Gray matter volume correlates of global positive alcohol expectancy in non-dependent adult drinkers

Authors

  • Jaime S. Ide,

    1. Department of Psychiatry, Yale University School of Medicine, New Haven, CT, USA
    2. Department of Science and, Technology, Federal University of Sao Paulo, Brazil
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  • Sheng Zhang,

    1. Department of Psychiatry, Yale University School of Medicine, New Haven, CT, USA
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  • Sien Hu,

    1. Department of Psychiatry, Yale University School of Medicine, New Haven, CT, USA
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  • David Matuskey,

    1. Department of Psychiatry, Yale University School of Medicine, New Haven, CT, USA
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  • Sarah R. Bednarski,

    1. Department of Psychiatry, Yale University School of Medicine, New Haven, CT, USA
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  • Emily Erdman,

    1. Department of Psychiatry, Yale University School of Medicine, New Haven, CT, USA
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  • Olivia M. Farr,

    1. Department of Psychiatry, Yale University School of Medicine, New Haven, CT, USA
    2. Interdepartmental Neuroscience Program, Yale University School of Medicine, New Haven, CT, USA
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  • Chiang-Shan R. Li

    Corresponding author
    1. Department of Psychiatry, Yale University School of Medicine, New Haven, CT, USA
    2. Interdepartmental Neuroscience Program, Yale University School of Medicine, New Haven, CT, USA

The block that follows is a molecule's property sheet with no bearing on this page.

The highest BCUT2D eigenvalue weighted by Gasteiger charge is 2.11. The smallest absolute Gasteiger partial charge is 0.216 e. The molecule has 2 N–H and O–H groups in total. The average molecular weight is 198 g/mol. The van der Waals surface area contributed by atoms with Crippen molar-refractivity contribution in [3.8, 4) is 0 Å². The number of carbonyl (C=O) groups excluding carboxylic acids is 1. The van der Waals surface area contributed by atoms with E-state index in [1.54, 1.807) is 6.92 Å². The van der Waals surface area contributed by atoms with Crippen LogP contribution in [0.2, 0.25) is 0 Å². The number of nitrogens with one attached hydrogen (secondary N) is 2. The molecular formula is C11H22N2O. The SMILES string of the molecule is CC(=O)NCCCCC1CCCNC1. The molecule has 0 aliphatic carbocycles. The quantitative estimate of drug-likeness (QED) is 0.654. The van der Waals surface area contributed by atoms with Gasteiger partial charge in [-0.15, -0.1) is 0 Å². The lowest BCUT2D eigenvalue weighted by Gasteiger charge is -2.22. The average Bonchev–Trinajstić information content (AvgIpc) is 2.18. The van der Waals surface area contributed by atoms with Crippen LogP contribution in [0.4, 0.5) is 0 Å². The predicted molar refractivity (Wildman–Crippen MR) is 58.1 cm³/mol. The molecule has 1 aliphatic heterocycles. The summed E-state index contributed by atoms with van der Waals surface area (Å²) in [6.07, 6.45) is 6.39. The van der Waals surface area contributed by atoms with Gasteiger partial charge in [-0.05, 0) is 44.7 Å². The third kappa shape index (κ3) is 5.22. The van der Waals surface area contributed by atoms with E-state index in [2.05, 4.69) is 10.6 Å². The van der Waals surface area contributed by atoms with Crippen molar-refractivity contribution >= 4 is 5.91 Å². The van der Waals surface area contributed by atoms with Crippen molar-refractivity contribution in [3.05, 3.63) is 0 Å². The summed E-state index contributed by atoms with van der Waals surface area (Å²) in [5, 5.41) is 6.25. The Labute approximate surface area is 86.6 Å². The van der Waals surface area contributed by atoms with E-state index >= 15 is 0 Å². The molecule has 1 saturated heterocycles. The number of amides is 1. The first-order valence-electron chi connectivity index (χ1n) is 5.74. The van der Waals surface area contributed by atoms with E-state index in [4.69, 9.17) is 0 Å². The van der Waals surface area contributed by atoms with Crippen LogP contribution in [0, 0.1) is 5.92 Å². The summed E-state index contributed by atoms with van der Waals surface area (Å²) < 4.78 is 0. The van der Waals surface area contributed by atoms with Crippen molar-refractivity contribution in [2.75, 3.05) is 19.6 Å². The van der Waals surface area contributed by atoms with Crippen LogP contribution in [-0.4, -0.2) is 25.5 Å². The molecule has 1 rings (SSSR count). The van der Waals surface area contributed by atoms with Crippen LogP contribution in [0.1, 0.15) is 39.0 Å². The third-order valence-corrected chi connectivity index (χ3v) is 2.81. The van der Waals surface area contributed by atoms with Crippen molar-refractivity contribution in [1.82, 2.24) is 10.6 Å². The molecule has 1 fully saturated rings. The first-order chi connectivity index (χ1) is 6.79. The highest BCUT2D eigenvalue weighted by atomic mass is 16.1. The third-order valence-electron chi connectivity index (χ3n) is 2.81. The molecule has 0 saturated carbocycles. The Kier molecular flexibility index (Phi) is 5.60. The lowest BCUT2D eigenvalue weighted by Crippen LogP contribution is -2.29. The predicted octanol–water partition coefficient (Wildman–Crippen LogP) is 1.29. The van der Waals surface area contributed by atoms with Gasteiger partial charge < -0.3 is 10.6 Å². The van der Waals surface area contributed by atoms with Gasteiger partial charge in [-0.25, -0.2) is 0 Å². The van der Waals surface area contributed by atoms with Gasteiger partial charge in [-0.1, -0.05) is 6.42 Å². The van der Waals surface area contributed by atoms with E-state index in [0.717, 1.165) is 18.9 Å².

3. Department of Neurobiology, Yale University School of Medicine, New Haven, CT, USA
    • Correspondence to: Chiang-Shan R. Li, Connecticut Mental Health Center, S112, Department of Psychiatry, Yale University School of Medicine, 34 Park Street, New Haven, CT 06519, USA. E-mail: chiang-shan.li@yale.edu

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Abstract

Alcohol use and misuse is known to involve structural brain changes. Numerous imaging studies have examined changes in gray matter (GM) volumes in dependent drinkers, but there is little information on whether non-dependent drinking is associated with structural changes and whether these changes are related to psychological factors—such as alcohol expectancy—that influence drinking behavior. We used voxel-based morphometry (VBM) to examine whether the global positive scale of alcohol expectancy, as measured by the Alcohol Expectancy Questionnaire-3, is associated with specific structural markers and whether such markers are associated with drinking behavior in 113 adult non-dependent drinkers (66 women). Alcohol expectancy is positively correlated with GM volume of left precentral gyrus (PCG) in men and women combined and bilateral superior frontal gyri (SFG) in women, and negatively correlated with GM volume of the right ventral putamen in men. Furthermore, mediation analyses showed that the GM volume of PCG mediate the correlation of alcohol expectancy and the average number of drinks consumed per occasion and monthly total number of drinks in the past year. When recent drinking was directly accounted for in multiple regressions, GM volume of bilateral dorsolateral prefrontal cortices correlated positively with alcohol expectancy in the combined sample. To our knowledge, these results are the first to identify the structural brain correlates of alcohol expectancy and its mediation of drinking behaviors. These findings suggest that more studies are needed to investigate increased GM volume in the frontal cortices as a neural correlate of alcohol expectancy.

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